Recruitment Genius: Graduate Web Developer

£26000 - £33000 per annum: Recruitment Genius: A Web Developer is required to ...

Day In a Page

The difference between America and Israel? There isn’t one

The difference between America and Israel? There isn’t one

Netanyahu knows he can get away with anything in America, says Robert Fisk
Families clubbing together to build their own affordable accommodation

Do It Yourself approach to securing a new house

Community land trusts marking a new trend for taking the initiative away from developers
Head of WWF UK: We didn’t send Cameron to the Arctic to see green ideas freeze

David Nussbaum: We didn’t send Cameron to the Arctic to see green ideas freeze

The head of WWF UK remains sanguine despite the Government’s failure to live up to its pledges on the environment
Author Kazuo Ishiguro on being inspired by shoot-outs and samurai

Author Kazuo Ishiguro on being inspired by shoot-outs and samurai

Set in a mythologised 5th-century Britain, ‘The Buried Giant’ is a strange beast
With money, corruption and drugs, this monk fears Buddhism in Thailand is a ‘poisoned fruit’

Money, corruption and drugs

The monk who fears Buddhism in Thailand is a ‘poisoned fruit’
America's first slavery museum established at Django Unchained plantation - 150 years after slavery outlawed

150 years after it was outlawed...

... America's first slavery museum is established in Louisiana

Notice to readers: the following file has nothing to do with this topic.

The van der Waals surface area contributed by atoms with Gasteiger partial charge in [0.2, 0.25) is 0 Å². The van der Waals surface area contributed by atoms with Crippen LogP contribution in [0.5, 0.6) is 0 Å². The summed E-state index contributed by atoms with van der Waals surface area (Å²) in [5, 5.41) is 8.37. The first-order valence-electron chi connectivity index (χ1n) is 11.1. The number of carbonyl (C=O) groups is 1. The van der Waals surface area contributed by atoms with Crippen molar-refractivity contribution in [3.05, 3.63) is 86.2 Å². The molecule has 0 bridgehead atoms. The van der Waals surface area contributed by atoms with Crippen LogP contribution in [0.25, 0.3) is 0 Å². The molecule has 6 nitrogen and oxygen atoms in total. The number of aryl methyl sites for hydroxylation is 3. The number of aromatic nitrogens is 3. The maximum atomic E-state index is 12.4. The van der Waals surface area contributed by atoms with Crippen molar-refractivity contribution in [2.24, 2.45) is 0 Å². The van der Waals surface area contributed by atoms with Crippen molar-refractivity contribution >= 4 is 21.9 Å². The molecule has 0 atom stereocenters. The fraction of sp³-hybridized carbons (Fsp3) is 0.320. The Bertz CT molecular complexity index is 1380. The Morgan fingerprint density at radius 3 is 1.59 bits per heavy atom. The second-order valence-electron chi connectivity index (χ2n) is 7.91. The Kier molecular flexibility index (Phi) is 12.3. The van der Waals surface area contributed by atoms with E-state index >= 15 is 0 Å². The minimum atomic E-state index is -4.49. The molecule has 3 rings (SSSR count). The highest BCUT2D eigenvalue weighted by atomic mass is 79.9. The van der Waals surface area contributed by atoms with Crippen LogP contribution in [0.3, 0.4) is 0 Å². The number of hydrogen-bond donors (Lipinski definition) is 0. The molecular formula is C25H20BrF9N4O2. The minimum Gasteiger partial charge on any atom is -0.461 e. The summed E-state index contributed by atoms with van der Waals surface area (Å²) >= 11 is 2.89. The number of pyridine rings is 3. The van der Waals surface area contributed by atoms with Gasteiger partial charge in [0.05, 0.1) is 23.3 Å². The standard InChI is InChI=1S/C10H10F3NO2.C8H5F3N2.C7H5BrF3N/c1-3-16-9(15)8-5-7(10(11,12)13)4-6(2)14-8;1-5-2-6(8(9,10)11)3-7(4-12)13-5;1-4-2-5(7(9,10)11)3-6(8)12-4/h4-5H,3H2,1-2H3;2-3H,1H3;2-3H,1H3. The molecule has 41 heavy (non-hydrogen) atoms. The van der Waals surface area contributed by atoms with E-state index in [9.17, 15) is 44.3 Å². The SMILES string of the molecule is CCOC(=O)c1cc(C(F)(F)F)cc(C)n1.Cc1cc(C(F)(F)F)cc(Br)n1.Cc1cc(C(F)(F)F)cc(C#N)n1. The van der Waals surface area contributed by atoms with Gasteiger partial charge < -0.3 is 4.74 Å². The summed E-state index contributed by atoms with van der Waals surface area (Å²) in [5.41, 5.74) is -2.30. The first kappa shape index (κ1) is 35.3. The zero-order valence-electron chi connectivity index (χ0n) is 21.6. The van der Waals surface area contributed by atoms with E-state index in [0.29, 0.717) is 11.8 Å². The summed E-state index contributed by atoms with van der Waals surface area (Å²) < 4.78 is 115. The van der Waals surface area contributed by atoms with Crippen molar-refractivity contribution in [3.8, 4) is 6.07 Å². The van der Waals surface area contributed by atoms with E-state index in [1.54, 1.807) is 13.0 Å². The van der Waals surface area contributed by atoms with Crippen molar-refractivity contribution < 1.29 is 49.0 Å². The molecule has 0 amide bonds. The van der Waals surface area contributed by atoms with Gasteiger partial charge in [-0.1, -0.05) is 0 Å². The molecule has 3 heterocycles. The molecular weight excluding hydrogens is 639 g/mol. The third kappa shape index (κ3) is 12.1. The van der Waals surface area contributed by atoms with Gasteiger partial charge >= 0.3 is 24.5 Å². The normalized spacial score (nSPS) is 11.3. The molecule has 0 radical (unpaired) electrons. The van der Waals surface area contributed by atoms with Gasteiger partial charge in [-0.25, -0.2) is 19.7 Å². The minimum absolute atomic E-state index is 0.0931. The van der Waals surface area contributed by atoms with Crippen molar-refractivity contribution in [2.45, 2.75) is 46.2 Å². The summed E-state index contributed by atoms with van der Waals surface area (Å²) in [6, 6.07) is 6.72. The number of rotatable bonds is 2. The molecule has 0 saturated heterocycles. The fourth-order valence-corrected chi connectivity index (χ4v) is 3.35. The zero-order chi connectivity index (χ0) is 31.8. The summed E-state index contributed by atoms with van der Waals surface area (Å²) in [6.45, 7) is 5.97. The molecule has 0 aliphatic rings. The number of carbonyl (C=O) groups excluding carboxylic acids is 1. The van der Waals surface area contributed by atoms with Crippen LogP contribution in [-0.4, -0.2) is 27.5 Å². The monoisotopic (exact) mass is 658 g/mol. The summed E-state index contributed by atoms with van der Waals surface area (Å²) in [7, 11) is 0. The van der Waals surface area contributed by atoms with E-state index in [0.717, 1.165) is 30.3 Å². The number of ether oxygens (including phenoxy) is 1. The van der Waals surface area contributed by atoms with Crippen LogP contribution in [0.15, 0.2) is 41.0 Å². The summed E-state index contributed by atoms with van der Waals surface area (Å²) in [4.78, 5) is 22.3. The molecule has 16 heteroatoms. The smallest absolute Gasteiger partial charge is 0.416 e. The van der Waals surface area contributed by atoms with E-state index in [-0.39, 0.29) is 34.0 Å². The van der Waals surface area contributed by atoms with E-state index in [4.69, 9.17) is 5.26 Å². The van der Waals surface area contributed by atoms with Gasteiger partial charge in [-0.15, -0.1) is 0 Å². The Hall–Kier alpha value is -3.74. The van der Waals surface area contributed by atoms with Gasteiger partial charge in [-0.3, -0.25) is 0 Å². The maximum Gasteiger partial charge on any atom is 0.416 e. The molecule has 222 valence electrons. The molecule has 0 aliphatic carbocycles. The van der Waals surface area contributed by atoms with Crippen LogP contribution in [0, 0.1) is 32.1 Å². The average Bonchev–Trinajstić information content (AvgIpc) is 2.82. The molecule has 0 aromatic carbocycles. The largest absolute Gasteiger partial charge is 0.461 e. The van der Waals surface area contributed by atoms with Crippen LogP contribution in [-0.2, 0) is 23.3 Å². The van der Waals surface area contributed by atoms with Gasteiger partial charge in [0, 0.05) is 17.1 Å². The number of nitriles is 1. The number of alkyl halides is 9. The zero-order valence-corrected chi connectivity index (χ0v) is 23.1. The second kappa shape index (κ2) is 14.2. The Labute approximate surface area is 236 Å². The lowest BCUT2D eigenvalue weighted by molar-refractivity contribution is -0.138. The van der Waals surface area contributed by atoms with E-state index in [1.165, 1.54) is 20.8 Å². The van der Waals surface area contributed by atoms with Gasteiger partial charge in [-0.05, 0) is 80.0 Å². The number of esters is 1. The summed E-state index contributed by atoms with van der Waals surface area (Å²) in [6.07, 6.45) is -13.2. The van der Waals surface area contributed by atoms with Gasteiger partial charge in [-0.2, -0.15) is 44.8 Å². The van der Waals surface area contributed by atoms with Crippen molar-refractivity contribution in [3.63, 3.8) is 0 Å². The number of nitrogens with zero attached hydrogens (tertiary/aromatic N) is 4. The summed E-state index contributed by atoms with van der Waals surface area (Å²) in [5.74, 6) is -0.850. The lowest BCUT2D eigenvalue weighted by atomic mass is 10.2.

Kelly Clarkson: How I snubbed Simon Cowell and become a Grammy-winning superstar

Kelly Clarkson: How I snubbed Simon Cowell and become a Grammy-winning superstar

The first 'American Idol' winner on how she manages to remain her own woman – Jane Austen fascination and all
Tony Oursler on exploring our uneasy relationship with technology with his new show

You won't believe your eyes

Tony Oursler's new show explores our uneasy relationship with technology. He's one of a growing number of artists with that preoccupation
Ian Herbert: Peter Moores must go. He should never have been brought back to fail again

Moores must go. He should never have been brought back to fail again

The England coach leaves players to find solutions - which makes you wonder where he adds value, says Ian Herbert
War with Isis: Fears that the looming battle for Mosul will unleash 'a million refugees'

The battle for Mosul will unleash 'a million refugees'

Aid agencies prepare for vast exodus following planned Iraqi offensive against the Isis-held city, reports Patrick Cockburn
Yvette Cooper: We can't lose the election. There's too much on the line

Yvette Cooper: We can't lose the election. There's too much on the line

The shadow Home Secretary on fighting radical Islam, protecting children, and why anyone in Labour who's thinking beyond May must 'sort themselves out'
A bad week for the Greens: Leader Natalie Bennett's 'car crash' radio interview is followed by Brighton council's failure to set a budget due to infighting

It's not easy being Green

After a bad week in which its leader had a public meltdown and its only city council couldn't agree on a budget vote, what next for the alternative party? It's over to Caroline Lucas to find out
Gorillas nearly missed: BBC producers didn't want to broadcast Sir David Attenborough's famed Rwandan encounter

Gorillas nearly missed

BBC producers didn't want to broadcast Sir David Attenborough's famed Rwandan encounter
Downton Abbey effect sees impoverished Italian nobles inspired to open their doors to paying guests for up to €650 a night

The Downton Abbey effect

Impoverished Italian nobles are opening their doors to paying guests, inspired by the TV drama
China's wild panda numbers have increased by 17% since 2003, new census reveals

China's wild panda numbers on the up

New census reveals 17% since 2003